NFU Welcomes Appeal Court Ruling over Use of Pesticides

Article excerpt

Byline: Karen Dent

FARMING groups have welcomed the Appeal Court's decision to overturn an anti-pesticides campaigner's legal victory against the Government.

The ruling reverses an original High Court judgment in favour of Georgina Downs, which said Government had failed to comply with its obligations under a European directive to protect residents and bystanders from possible harmful exposure to pesticides during crop spraying.

Ms Downs, 35, from Chichester, West Sussex, has been left with legal costs totalling more than pounds 100,000 after the successful appeal by Defra Secretary Hilary Benn.

She originally won her case last December when Mr Justice Collins ruled she had produced "solid evidence" that residents had suffered harm because of crop spraying near their homes. The judge ordered Mr Benn to reconsider spraying policies because a European safety directive was not being followed.

But the Court of Appeal ruled that the minister was following guidance that gave priority to human health. There was no order for costs, so each must pay its own legal bills.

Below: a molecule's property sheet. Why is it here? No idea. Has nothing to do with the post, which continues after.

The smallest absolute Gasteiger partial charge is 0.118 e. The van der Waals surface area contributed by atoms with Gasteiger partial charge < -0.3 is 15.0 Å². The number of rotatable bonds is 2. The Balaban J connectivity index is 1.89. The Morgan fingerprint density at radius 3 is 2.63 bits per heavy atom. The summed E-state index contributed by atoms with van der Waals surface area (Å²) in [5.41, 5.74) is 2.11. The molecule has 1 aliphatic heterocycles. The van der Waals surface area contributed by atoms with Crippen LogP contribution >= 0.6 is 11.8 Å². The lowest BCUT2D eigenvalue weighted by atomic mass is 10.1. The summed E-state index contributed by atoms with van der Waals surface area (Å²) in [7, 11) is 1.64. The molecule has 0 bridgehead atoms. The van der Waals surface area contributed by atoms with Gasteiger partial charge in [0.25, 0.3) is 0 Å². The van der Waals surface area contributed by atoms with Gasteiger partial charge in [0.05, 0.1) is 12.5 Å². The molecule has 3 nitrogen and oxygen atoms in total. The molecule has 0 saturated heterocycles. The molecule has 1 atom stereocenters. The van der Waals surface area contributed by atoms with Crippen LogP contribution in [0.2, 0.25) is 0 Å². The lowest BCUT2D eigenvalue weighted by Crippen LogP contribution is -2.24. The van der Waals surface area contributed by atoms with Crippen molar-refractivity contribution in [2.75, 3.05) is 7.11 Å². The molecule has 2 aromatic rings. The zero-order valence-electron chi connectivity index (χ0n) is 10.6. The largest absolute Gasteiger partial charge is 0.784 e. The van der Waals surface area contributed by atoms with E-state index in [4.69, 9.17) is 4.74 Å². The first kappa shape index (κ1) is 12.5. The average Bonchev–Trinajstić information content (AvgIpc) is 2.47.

Ms Downs set up the UK Pesticides Campaign in 2001, claiming she suffered from flu-like symptoms and blistering from crop spraying near her home from the age of 11.

But the Appeal Court said the regulatory framework for pesticides required a balance between the interests of the individual and the community as a whole.

Defra was entitled to conclude that it had achieved that balance by com-pliancwith the terms of the directive which ensures priority is given to the protection of human health, the court said.

After the case, Mr Benn said Defra would start a new consultation in the autumn on giving the public access to crop spraying records and notifying local residents before pesticides were used.

He said: "The protection of the health of those who live or work in, or visit the countryside is our priority. …